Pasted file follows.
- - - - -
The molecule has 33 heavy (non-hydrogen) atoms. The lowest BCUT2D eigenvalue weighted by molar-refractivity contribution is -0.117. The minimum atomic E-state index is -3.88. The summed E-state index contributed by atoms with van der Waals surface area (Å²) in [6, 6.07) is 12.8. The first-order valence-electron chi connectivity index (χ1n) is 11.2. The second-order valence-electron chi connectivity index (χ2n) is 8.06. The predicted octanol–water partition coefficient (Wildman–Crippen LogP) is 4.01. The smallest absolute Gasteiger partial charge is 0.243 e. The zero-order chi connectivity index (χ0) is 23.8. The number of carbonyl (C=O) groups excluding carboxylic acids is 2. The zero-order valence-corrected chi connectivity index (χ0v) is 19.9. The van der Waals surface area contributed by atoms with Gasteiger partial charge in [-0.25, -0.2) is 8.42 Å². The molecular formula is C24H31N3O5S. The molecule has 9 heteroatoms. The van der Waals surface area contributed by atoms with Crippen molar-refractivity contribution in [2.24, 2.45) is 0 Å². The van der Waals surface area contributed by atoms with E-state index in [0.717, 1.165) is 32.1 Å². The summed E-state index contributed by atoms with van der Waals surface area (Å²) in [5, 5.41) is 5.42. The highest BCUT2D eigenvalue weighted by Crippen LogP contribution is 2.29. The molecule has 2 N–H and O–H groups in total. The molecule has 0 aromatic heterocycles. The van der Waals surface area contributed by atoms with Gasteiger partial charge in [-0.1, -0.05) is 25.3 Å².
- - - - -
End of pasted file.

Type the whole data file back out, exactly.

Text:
The molecule has 33 heavy (non-hydrogen) atoms. The lowest BCUT2D eigenvalue weighted by molar-refractivity contribution is -0.117. The minimum atomic E-state index is -3.88. The summed E-state index contributed by atoms with van der Waals surface area (Å²) in [6, 6.07) is 12.8. The first-order valence-electron chi connectivity index (χ1n) is 11.2. The second-order valence-electron chi connectivity index (χ2n) is 8.06. The predicted octanol–water partition coefficient (Wildman–Crippen LogP) is 4.01. The smallest absolute Gasteiger partial charge is 0.243 e. The zero-order chi connectivity index (χ0) is 23.8. The number of carbonyl (C=O) groups excluding carboxylic acids is 2. The zero-order valence-corrected chi connectivity index (χ0v) is 19.9. The van der Waals surface area contributed by atoms with Gasteiger partial charge in [-0.25, -0.2) is 8.42 Å². The molecular formula is C24H31N3O5S. The molecule has 9 heteroatoms. The van der Waals surface area contributed by atoms with Crippen molar-refractivity contribution in [2.24, 2.45) is 0 Å². The van der Waals surface area contributed by atoms with E-state index in [0.717, 1.165) is 32.1 Å². The summed E-state index contributed by atoms with van der Waals surface area (Å²) in [5, 5.41) is 5.42. The highest BCUT2D eigenvalue weighted by Crippen LogP contribution is 2.29. The molecule has 2 N–H and O–H groups in total. The molecule has 0 aromatic heterocycles. The van der Waals surface area contributed by atoms with Gasteiger partial charge in [-0.1, -0.05) is 25.3 Å².